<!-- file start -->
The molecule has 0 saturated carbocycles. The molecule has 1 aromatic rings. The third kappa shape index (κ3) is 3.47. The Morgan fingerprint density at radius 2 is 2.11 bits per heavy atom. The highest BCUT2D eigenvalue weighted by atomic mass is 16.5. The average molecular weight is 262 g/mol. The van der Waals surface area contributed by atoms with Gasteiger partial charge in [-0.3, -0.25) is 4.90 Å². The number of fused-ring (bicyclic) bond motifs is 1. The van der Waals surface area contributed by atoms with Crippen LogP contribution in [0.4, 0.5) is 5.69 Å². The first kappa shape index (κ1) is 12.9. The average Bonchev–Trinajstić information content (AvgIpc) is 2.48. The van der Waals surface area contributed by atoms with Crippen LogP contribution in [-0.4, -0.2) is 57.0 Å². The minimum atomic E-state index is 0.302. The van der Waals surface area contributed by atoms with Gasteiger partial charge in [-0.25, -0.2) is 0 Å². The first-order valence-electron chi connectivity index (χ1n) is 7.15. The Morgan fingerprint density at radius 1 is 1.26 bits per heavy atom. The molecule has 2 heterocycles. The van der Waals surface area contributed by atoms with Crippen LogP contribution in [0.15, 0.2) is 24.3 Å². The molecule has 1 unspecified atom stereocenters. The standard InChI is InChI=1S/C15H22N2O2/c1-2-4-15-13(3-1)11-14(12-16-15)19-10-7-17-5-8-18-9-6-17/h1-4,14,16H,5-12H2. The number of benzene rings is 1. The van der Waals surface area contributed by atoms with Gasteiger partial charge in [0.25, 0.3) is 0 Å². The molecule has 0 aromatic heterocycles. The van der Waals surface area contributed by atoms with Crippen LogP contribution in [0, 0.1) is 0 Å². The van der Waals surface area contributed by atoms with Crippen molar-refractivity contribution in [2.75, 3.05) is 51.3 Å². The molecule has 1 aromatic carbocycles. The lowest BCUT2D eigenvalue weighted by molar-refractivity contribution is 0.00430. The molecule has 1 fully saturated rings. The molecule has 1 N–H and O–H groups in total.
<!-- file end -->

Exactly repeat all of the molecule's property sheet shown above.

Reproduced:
The molecule has 0 saturated carbocycles. The molecule has 1 aromatic rings. The third kappa shape index (κ3) is 3.47. The Morgan fingerprint density at radius 2 is 2.11 bits per heavy atom. The highest BCUT2D eigenvalue weighted by atomic mass is 16.5. The average molecular weight is 262 g/mol. The van der Waals surface area contributed by atoms with Gasteiger partial charge in [-0.3, -0.25) is 4.90 Å². The number of fused-ring (bicyclic) bond motifs is 1. The van der Waals surface area contributed by atoms with Crippen LogP contribution in [0.4, 0.5) is 5.69 Å². The first kappa shape index (κ1) is 12.9. The average Bonchev–Trinajstić information content (AvgIpc) is 2.48. The van der Waals surface area contributed by atoms with Crippen LogP contribution in [-0.4, -0.2) is 57.0 Å². The minimum atomic E-state index is 0.302. The van der Waals surface area contributed by atoms with Gasteiger partial charge in [-0.25, -0.2) is 0 Å². The first-order valence-electron chi connectivity index (χ1n) is 7.15. The Morgan fingerprint density at radius 1 is 1.26 bits per heavy atom. The molecule has 2 heterocycles. The van der Waals surface area contributed by atoms with Crippen LogP contribution in [0.15, 0.2) is 24.3 Å². The molecule has 1 unspecified atom stereocenters. The standard InChI is InChI=1S/C15H22N2O2/c1-2-4-15-13(3-1)11-14(12-16-15)19-10-7-17-5-8-18-9-6-17/h1-4,14,16H,5-12H2. The number of benzene rings is 1. The van der Waals surface area contributed by atoms with Gasteiger partial charge in [0.25, 0.3) is 0 Å². The molecule has 0 aromatic heterocycles. The van der Waals surface area contributed by atoms with Crippen LogP contribution in [0, 0.1) is 0 Å². The van der Waals surface area contributed by atoms with Crippen molar-refractivity contribution in [2.75, 3.05) is 51.3 Å². The molecule has 1 aromatic carbocycles. The lowest BCUT2D eigenvalue weighted by molar-refractivity contribution is 0.00430. The molecule has 1 fully saturated rings. The molecule has 1 N–H and O–H groups in total.